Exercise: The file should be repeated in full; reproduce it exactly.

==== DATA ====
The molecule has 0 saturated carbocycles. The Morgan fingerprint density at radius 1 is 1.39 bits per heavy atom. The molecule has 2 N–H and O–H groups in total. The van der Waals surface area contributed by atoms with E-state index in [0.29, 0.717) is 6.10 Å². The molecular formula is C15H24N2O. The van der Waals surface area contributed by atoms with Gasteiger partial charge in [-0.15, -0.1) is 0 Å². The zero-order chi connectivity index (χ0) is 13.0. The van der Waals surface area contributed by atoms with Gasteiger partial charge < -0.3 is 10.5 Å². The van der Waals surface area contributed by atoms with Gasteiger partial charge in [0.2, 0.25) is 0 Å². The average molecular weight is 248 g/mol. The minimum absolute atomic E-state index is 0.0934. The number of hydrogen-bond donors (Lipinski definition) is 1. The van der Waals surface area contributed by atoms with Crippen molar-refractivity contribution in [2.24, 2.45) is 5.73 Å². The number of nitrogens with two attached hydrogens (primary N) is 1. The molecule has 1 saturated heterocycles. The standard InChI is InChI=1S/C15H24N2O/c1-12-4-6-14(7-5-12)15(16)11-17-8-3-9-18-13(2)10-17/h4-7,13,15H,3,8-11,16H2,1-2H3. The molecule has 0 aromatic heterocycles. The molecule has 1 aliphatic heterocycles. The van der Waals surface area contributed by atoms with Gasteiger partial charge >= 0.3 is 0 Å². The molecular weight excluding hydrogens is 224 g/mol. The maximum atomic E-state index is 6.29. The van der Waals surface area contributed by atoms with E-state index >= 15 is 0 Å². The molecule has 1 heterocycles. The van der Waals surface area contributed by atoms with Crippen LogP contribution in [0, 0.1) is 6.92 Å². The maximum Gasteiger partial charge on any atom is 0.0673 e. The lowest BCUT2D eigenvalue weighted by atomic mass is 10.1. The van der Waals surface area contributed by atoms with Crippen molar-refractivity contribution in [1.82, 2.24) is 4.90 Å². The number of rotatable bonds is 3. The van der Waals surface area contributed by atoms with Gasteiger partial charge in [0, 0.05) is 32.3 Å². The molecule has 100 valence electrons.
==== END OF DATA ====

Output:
The molecule has 0 saturated carbocycles. The Morgan fingerprint density at radius 1 is 1.39 bits per heavy atom. The molecule has 2 N–H and O–H groups in total. The van der Waals surface area contributed by atoms with E-state index in [0.29, 0.717) is 6.10 Å². The molecular formula is C15H24N2O. The van der Waals surface area contributed by atoms with Gasteiger partial charge in [-0.15, -0.1) is 0 Å². The zero-order chi connectivity index (χ0) is 13.0. The van der Waals surface area contributed by atoms with Gasteiger partial charge < -0.3 is 10.5 Å². The van der Waals surface area contributed by atoms with Gasteiger partial charge in [0.2, 0.25) is 0 Å². The average molecular weight is 248 g/mol. The minimum absolute atomic E-state index is 0.0934. The number of hydrogen-bond donors (Lipinski definition) is 1. The van der Waals surface area contributed by atoms with Crippen molar-refractivity contribution in [2.24, 2.45) is 5.73 Å². The number of nitrogens with two attached hydrogens (primary N) is 1. The molecule has 1 saturated heterocycles. The standard InChI is InChI=1S/C15H24N2O/c1-12-4-6-14(7-5-12)15(16)11-17-8-3-9-18-13(2)10-17/h4-7,13,15H,3,8-11,16H2,1-2H3. The molecule has 0 aromatic heterocycles. The molecule has 1 aliphatic heterocycles. The van der Waals surface area contributed by atoms with Gasteiger partial charge >= 0.3 is 0 Å². The molecular weight excluding hydrogens is 224 g/mol. The maximum atomic E-state index is 6.29. The van der Waals surface area contributed by atoms with E-state index >= 15 is 0 Å². The molecule has 1 heterocycles. The van der Waals surface area contributed by atoms with Crippen LogP contribution in [0, 0.1) is 6.92 Å². The maximum Gasteiger partial charge on any atom is 0.0673 e. The lowest BCUT2D eigenvalue weighted by atomic mass is 10.1. The van der Waals surface area contributed by atoms with Crippen molar-refractivity contribution in [1.82, 2.24) is 4.90 Å². The number of rotatable bonds is 3. The van der Waals surface area contributed by atoms with Gasteiger partial charge in [0, 0.05) is 32.3 Å². The molecule has 100 valence electrons.